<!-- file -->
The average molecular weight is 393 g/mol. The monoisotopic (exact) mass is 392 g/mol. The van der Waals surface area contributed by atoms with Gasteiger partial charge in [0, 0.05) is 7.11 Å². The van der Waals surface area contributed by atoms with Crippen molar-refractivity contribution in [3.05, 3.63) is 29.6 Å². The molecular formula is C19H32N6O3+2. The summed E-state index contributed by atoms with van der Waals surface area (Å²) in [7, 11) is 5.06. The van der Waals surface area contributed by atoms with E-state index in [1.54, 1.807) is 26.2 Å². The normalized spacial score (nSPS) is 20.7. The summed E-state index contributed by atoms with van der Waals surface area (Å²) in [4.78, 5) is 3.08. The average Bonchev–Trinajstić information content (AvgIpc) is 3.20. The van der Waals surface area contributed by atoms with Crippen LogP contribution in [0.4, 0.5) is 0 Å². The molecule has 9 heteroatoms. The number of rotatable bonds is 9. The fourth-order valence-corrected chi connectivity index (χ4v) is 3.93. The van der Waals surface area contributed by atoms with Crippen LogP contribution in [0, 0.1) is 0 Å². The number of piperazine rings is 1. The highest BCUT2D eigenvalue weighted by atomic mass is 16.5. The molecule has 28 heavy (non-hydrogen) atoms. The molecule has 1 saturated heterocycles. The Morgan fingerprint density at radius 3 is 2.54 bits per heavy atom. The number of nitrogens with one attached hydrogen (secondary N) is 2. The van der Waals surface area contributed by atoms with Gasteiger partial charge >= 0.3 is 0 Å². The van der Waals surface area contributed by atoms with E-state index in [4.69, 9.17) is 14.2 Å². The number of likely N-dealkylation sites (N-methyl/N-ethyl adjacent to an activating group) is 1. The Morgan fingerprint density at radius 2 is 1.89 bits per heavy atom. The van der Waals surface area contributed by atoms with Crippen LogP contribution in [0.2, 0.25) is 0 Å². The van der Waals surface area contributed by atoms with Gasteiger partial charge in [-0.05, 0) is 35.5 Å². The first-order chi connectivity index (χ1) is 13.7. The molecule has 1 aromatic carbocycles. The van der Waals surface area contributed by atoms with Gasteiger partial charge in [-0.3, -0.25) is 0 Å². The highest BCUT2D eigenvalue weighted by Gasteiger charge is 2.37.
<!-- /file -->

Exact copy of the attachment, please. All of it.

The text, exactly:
The average molecular weight is 393 g/mol. The monoisotopic (exact) mass is 392 g/mol. The van der Waals surface area contributed by atoms with Gasteiger partial charge in [0, 0.05) is 7.11 Å². The van der Waals surface area contributed by atoms with Crippen molar-refractivity contribution in [3.05, 3.63) is 29.6 Å². The molecular formula is C19H32N6O3+2. The summed E-state index contributed by atoms with van der Waals surface area (Å²) in [7, 11) is 5.06. The van der Waals surface area contributed by atoms with E-state index in [1.54, 1.807) is 26.2 Å². The normalized spacial score (nSPS) is 20.7. The summed E-state index contributed by atoms with van der Waals surface area (Å²) in [4.78, 5) is 3.08. The average Bonchev–Trinajstić information content (AvgIpc) is 3.20. The van der Waals surface area contributed by atoms with Crippen LogP contribution in [0.4, 0.5) is 0 Å². The molecule has 9 heteroatoms. The number of rotatable bonds is 9. The fourth-order valence-corrected chi connectivity index (χ4v) is 3.93. The van der Waals surface area contributed by atoms with Crippen LogP contribution in [0, 0.1) is 0 Å². The number of piperazine rings is 1. The highest BCUT2D eigenvalue weighted by atomic mass is 16.5. The molecule has 28 heavy (non-hydrogen) atoms. The molecule has 1 saturated heterocycles. The Morgan fingerprint density at radius 3 is 2.54 bits per heavy atom. The number of nitrogens with one attached hydrogen (secondary N) is 2. The van der Waals surface area contributed by atoms with Gasteiger partial charge >= 0.3 is 0 Å². The van der Waals surface area contributed by atoms with E-state index in [4.69, 9.17) is 14.2 Å². The number of likely N-dealkylation sites (N-methyl/N-ethyl adjacent to an activating group) is 1. The Morgan fingerprint density at radius 2 is 1.89 bits per heavy atom. The van der Waals surface area contributed by atoms with Crippen LogP contribution in [0.2, 0.25) is 0 Å². The van der Waals surface area contributed by atoms with Gasteiger partial charge in [-0.05, 0) is 35.5 Å². The first-order chi connectivity index (χ1) is 13.7. The molecule has 1 aromatic carbocycles. The van der Waals surface area contributed by atoms with Gasteiger partial charge in [-0.3, -0.25) is 0 Å². The highest BCUT2D eigenvalue weighted by Gasteiger charge is 2.37.